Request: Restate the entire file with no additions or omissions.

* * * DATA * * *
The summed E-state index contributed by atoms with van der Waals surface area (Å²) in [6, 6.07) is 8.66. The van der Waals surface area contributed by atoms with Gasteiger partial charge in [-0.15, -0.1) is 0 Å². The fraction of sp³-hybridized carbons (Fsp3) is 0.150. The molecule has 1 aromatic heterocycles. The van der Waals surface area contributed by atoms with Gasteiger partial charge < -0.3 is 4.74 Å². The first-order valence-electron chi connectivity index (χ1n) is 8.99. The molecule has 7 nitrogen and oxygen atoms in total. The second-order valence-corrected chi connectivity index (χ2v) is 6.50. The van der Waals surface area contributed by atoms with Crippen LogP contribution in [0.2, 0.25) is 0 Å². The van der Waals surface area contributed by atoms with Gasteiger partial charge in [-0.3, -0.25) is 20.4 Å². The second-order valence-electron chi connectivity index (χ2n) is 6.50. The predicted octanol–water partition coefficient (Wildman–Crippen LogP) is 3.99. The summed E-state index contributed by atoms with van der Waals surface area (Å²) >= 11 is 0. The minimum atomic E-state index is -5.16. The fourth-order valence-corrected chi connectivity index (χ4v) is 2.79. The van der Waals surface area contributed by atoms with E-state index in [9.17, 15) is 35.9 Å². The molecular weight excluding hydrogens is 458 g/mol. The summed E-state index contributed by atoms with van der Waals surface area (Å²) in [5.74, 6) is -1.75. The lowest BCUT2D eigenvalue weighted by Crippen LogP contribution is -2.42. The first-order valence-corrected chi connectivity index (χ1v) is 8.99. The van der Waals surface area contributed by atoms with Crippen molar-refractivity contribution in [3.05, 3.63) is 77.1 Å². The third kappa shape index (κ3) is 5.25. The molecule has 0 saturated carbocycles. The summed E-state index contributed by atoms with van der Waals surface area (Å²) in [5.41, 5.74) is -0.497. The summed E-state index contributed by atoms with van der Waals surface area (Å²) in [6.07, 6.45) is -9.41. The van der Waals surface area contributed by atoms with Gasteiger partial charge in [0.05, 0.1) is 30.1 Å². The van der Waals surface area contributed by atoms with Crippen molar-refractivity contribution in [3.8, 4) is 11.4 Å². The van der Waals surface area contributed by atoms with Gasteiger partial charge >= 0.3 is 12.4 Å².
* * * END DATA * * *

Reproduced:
The summed E-state index contributed by atoms with van der Waals surface area (Å²) in [6, 6.07) is 8.66. The van der Waals surface area contributed by atoms with Gasteiger partial charge in [-0.15, -0.1) is 0 Å². The fraction of sp³-hybridized carbons (Fsp3) is 0.150. The molecule has 1 aromatic heterocycles. The van der Waals surface area contributed by atoms with Gasteiger partial charge < -0.3 is 4.74 Å². The first-order valence-electron chi connectivity index (χ1n) is 8.99. The molecule has 7 nitrogen and oxygen atoms in total. The second-order valence-corrected chi connectivity index (χ2v) is 6.50. The van der Waals surface area contributed by atoms with Crippen LogP contribution in [0.2, 0.25) is 0 Å². The van der Waals surface area contributed by atoms with Gasteiger partial charge in [-0.3, -0.25) is 20.4 Å². The second-order valence-electron chi connectivity index (χ2n) is 6.50. The predicted octanol–water partition coefficient (Wildman–Crippen LogP) is 3.99. The summed E-state index contributed by atoms with van der Waals surface area (Å²) >= 11 is 0. The minimum atomic E-state index is -5.16. The fourth-order valence-corrected chi connectivity index (χ4v) is 2.79. The van der Waals surface area contributed by atoms with E-state index in [9.17, 15) is 35.9 Å². The molecular weight excluding hydrogens is 458 g/mol. The summed E-state index contributed by atoms with van der Waals surface area (Å²) in [5.74, 6) is -1.75. The lowest BCUT2D eigenvalue weighted by Crippen LogP contribution is -2.42. The first-order valence-corrected chi connectivity index (χ1v) is 8.99. The van der Waals surface area contributed by atoms with Crippen molar-refractivity contribution in [3.05, 3.63) is 77.1 Å². The third kappa shape index (κ3) is 5.25. The molecule has 0 saturated carbocycles. The summed E-state index contributed by atoms with van der Waals surface area (Å²) in [5.41, 5.74) is -0.497. The summed E-state index contributed by atoms with van der Waals surface area (Å²) in [6.07, 6.45) is -9.41. The van der Waals surface area contributed by atoms with Gasteiger partial charge in [0.05, 0.1) is 30.1 Å². The van der Waals surface area contributed by atoms with Crippen molar-refractivity contribution in [3.8, 4) is 11.4 Å². The van der Waals surface area contributed by atoms with Gasteiger partial charge >= 0.3 is 12.4 Å².